The hunt for the next Red October: Russia’s lethal new subs

(From the National Interest)

By Dave Majumdar

Though the Project 705 Lira-class attack submarine—better known in the West as the Alfa-class—is perhaps most famous for starring as the main antagonist in the movie The Hunt for Red October, the ill-fated boats have left an outsized legacy independent of the silver screen. That’s because Moscow’s future submarine fleet will be far more automated than current designs—continuing a trend that was pioneered in the late 1970s by the Soviet Union’s Project 705 Lira-class attack boats.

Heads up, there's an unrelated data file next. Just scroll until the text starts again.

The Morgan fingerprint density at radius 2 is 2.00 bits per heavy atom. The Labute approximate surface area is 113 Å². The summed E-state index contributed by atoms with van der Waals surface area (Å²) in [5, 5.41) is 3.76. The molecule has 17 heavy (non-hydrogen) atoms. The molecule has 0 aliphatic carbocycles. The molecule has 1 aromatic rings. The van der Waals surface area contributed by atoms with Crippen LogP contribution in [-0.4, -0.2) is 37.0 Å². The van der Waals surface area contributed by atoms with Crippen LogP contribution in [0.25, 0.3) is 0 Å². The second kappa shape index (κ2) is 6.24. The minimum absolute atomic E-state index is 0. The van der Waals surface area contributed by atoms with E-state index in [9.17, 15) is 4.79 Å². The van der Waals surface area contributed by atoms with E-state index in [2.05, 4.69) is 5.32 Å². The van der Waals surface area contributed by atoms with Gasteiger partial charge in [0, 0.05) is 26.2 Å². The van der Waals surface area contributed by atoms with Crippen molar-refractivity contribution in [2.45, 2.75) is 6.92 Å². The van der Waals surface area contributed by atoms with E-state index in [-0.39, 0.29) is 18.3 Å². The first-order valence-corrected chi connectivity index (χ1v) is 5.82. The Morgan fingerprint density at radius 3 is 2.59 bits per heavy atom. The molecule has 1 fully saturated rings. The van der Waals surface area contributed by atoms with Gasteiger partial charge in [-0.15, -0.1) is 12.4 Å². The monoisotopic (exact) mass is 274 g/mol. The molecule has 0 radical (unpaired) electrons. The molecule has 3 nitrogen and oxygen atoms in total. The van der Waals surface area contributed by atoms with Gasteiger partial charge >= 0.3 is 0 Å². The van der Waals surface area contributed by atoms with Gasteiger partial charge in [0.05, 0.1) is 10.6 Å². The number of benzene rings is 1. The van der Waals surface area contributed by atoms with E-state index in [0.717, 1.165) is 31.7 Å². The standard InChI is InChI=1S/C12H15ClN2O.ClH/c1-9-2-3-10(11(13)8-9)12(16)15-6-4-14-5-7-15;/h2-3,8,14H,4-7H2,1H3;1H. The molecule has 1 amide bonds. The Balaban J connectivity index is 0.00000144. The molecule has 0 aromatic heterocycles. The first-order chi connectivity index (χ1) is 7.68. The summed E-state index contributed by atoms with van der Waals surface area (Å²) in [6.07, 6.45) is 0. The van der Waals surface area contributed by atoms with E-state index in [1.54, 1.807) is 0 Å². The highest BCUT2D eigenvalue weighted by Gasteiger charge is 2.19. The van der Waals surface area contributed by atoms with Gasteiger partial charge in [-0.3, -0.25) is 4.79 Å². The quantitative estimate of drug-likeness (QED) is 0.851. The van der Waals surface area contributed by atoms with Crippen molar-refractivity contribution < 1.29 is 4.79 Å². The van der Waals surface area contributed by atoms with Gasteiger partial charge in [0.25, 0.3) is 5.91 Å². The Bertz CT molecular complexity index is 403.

While the Alfa-class boats were in many ways an unsuccessful experiment, the fast titanium-hulled submarines pioneered many innovative technologies. Their strong hulls gave them tremendous speed—close to 45 knots according to some sources—and they could dive to impressive depths. Indeed, the Liras had a never-exceed depth of around 3,900ft, but operationally rarely exceeded 2,000ft. Moreover, the submarines were relatively tiny—displacing only 3,200-tons submerged. Read more

Older Soviet-era Russian submarines

Older Soviet-era Russian submarines

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